- 75% or more must be used for payroll costs, and not more than 25% for the other non-payroll costs mentioned above.
- Forgivable costs must be incurred within the 8 weeks immediately following the date of the loan.
- You must keep the employees included in your calculation on payroll for the 8-week period and at their full compensation levels.
- You must apply for loan forgiveness through your lender.
So just make sure to keep track of all these costs because you are going to have to apply for loan forgiveness through your lender after the 8-week period, and you will need payroll records, mortgage/rent payment receipts, etc. in order to apply for forgiveness.
What if the loan isn't forgiven? What is the interest?
The interest rate is 1% with a maturity date of 2 years.
So if your loan or part of your loan isn't forgiven, you have 2 years to pay off the balance at a 1% interest rate. And payments aren't due for 6 months following the date the loan amount is disbursed to you. (However, interest will continue to accrue on PPP loans during this period.)
Still a great deal, but if you can apply for loan forgiveness, that's even better.
Where do you apply? And what hoops do you need to jump through?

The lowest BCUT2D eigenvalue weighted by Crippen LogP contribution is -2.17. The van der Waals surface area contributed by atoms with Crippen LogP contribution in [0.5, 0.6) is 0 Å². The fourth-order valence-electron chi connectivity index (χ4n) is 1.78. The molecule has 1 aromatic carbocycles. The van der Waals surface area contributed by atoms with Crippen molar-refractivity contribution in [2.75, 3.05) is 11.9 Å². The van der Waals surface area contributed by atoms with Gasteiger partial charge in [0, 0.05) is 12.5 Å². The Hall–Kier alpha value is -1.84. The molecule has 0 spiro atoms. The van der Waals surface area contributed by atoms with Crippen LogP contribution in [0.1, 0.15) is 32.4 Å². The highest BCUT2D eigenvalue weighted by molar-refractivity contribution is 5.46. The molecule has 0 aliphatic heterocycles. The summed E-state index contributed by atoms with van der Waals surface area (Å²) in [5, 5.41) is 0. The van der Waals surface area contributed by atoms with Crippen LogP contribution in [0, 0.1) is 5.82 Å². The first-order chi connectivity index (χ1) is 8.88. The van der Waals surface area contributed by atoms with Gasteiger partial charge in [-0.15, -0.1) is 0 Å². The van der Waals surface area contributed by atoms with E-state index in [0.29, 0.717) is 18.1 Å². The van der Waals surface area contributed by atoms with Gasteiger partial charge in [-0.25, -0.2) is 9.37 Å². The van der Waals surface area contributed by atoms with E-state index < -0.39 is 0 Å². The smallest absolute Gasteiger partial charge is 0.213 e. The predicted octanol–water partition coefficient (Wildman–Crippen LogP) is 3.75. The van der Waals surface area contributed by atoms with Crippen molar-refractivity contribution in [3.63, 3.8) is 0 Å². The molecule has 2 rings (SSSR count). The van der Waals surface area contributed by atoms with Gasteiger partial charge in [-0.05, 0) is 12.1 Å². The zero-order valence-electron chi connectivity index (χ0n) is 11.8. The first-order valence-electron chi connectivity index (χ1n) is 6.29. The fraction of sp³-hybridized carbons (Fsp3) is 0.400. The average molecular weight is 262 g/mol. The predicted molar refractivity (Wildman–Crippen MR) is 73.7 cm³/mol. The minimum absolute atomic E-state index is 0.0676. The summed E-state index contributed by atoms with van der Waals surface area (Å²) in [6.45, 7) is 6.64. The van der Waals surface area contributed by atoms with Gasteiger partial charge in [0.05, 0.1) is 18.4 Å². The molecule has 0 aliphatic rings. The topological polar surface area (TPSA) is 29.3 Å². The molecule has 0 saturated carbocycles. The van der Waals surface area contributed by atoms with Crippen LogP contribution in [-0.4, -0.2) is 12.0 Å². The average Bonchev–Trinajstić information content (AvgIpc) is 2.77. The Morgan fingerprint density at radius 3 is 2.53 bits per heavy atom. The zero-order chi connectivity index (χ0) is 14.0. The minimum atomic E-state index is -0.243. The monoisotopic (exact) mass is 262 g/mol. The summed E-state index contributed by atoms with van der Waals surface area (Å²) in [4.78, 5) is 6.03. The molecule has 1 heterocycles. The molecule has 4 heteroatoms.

Generally, PPP loans are being handled by banks and financial institutions that are already approved as SBA 7(a) lenders. You should reach out to your current bank to find out if they fall into that category (if not, here's a list of the 100 most active SBA 7(a) lenders).
As far as hoops go, the PPP loan doesn't have that many.
First, you must submit an SBA Form 2483 (Paycheck Protection Program Application Form) and payroll documentation through your lender.
You must also be prepared to submit whatever other documentation is necessary to establish eligibility such as number of full-time employees on payroll; payroll processor records; payroll tax filings (or Form 1099-MISC) or income and expenses from a sole proprietorship; covered mortgage interest payments; covered rent payments; and covered utilities for the 8-week period following this loan.
However, no collateral and no personal guarantees will be required.
Whew ... so much for a "simple" process.
Just let us know if we missed anything here and we will make updates as we learn more. We truly wish you and your family and staff good health and a firm resolve to come out of this stronger and more resilient than ever.
Thanks for being part of this great industry, and hang in there,
Jeff Kear, CEO